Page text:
With no other option remaining, with gear up and the canopy off DeVries lined the aircraft up for a landing.

“As he made final approach, I felt confident he was making the right decision,” Vickers said. “We had talked through every possibility and now he was going to land it.”

Shallow approach. Not too fast. Minimal flare.

On the A-10, the two main landing gear wheels are exposed, even when in the up position. It is part of the combat resiliency of the aircraft. And so, Capt. Brett DeVries landing his ‘Hog, right in the middle of the runway in a near textbook landing – caught on video by another pilot who was on the ground at Alpena.

“I flew him down, calling out his altitude,” Vickers said. “He came in flat, I mean it was a very smooth landing.”

After flying alongside DeVries during the landing, Vickers circled the field and saw his fellow Red Devil exit the aircraft on his own and run to the fire truck; then he was instructed to return to Selfridge.

“There is a reason why we train as a two-ship or greater,” said Col. Shawn Holtz, Commander of the 127th Operations Group and an A-10 pilot. “We rely on each other and need to have mutual support within the flight. Maj. Vickers was the definition of what a Wingman should be in this flight. He stuck with Capt. Devries and did everything in his power to see this through to a safe landing. Both of these pilots demonstrated not only superior flying skills, but represent the type of teamwork and professionalism that should be the goal of every Attack Pilot.”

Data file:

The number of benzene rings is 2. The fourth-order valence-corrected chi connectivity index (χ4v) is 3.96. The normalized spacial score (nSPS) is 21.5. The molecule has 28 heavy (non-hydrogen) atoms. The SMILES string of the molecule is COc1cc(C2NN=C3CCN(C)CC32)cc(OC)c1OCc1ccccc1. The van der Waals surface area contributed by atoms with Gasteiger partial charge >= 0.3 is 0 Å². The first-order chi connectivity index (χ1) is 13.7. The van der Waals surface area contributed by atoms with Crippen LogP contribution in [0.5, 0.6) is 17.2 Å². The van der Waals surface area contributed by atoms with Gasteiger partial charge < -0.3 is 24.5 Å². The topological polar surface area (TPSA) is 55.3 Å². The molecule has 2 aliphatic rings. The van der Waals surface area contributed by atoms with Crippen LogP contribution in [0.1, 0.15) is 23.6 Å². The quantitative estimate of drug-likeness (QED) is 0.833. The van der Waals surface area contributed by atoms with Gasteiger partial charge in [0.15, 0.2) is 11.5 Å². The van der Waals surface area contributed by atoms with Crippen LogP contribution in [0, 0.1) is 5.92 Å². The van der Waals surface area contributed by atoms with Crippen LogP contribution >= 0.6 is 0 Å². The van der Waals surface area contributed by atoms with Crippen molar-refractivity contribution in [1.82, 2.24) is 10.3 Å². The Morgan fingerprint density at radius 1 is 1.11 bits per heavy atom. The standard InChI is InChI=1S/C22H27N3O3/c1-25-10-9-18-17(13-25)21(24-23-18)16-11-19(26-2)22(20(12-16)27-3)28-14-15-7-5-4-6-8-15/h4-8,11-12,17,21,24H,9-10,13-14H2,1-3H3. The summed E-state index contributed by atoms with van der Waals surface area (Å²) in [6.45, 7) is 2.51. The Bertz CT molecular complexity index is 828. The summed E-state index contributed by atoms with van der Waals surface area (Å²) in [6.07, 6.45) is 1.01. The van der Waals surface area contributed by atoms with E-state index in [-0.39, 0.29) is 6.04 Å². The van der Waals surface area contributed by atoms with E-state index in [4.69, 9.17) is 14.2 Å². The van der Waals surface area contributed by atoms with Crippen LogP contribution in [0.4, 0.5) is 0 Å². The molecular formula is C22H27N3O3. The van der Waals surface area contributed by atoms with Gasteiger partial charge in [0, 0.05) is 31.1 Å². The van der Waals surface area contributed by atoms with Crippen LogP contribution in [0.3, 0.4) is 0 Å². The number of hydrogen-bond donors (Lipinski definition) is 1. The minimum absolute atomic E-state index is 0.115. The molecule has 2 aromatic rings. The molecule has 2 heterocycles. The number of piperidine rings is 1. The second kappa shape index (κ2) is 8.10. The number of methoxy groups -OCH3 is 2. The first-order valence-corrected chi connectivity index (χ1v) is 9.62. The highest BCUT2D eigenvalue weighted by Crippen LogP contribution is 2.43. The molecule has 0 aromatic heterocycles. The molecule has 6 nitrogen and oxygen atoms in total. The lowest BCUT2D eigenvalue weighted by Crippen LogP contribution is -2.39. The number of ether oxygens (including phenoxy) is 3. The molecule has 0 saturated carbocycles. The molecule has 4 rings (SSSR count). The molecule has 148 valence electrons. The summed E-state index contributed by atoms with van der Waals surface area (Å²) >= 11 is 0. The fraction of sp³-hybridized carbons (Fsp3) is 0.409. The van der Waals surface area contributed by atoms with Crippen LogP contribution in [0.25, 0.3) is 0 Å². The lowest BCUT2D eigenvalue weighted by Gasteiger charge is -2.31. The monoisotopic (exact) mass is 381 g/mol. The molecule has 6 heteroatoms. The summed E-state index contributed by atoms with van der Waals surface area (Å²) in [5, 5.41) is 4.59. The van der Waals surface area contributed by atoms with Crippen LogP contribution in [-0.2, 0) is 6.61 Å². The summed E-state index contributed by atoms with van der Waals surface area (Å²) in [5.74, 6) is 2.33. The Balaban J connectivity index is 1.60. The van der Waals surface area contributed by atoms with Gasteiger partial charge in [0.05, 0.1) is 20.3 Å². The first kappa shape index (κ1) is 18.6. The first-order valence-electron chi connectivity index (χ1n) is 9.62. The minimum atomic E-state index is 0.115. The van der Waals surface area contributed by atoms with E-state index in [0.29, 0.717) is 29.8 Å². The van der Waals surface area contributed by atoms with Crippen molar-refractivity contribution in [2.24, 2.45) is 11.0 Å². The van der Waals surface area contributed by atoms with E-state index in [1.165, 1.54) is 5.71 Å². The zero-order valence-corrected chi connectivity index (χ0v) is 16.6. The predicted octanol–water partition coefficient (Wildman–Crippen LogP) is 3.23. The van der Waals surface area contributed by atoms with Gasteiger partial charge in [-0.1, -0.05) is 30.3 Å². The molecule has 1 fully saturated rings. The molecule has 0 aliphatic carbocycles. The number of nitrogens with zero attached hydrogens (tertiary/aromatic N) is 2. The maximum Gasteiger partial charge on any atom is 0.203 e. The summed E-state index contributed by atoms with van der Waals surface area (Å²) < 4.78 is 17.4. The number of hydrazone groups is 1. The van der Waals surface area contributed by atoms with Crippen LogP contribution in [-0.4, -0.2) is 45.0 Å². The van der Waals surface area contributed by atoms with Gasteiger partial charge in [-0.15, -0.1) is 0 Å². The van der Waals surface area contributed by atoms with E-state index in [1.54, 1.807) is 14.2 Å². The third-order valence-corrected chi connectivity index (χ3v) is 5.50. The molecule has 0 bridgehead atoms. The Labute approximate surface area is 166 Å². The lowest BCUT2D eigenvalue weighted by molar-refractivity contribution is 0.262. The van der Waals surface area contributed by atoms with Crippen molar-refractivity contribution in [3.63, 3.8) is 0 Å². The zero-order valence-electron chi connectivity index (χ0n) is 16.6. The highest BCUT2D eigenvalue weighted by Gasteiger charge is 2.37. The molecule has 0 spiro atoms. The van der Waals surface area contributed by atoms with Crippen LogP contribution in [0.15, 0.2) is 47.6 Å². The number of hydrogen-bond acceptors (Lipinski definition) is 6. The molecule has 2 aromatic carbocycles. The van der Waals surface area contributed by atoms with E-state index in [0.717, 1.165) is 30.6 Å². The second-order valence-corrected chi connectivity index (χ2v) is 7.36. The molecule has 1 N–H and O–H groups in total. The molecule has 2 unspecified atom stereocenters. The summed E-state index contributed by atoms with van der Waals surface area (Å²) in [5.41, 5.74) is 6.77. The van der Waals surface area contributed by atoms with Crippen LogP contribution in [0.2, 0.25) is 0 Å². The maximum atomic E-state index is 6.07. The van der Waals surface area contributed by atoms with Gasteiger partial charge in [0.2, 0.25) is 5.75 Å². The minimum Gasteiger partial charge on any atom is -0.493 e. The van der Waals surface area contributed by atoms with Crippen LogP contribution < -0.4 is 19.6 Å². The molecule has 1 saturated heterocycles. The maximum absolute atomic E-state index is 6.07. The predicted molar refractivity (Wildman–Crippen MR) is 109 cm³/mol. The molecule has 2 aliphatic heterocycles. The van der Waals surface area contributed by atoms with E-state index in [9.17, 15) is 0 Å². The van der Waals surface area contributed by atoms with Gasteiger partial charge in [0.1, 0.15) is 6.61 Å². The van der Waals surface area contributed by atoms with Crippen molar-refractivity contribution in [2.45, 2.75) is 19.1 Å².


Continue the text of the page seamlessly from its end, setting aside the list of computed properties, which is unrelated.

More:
In all, the flight lasted about 25 minutes from the time the canopy blew off until landing. An investigation is underway into the cause of the original malf The A-10 is still at Alpena where it is being repaired and will return to the flying inventory at Selfridge

“Again, I want to stress the training,” DeVries said. “Sometimes, perhaps we think, ‘Why do we have to do this training again and again?’ Well, in this case, the training took over and it is what made the difference.”

Slocum said the two men will be submitted for appropriate recognition for their superior Airmanship during the July 20 flight. DeVries also received an email congratulating him from Gen. David L. Goldfein, the Air Force Chief of Staff.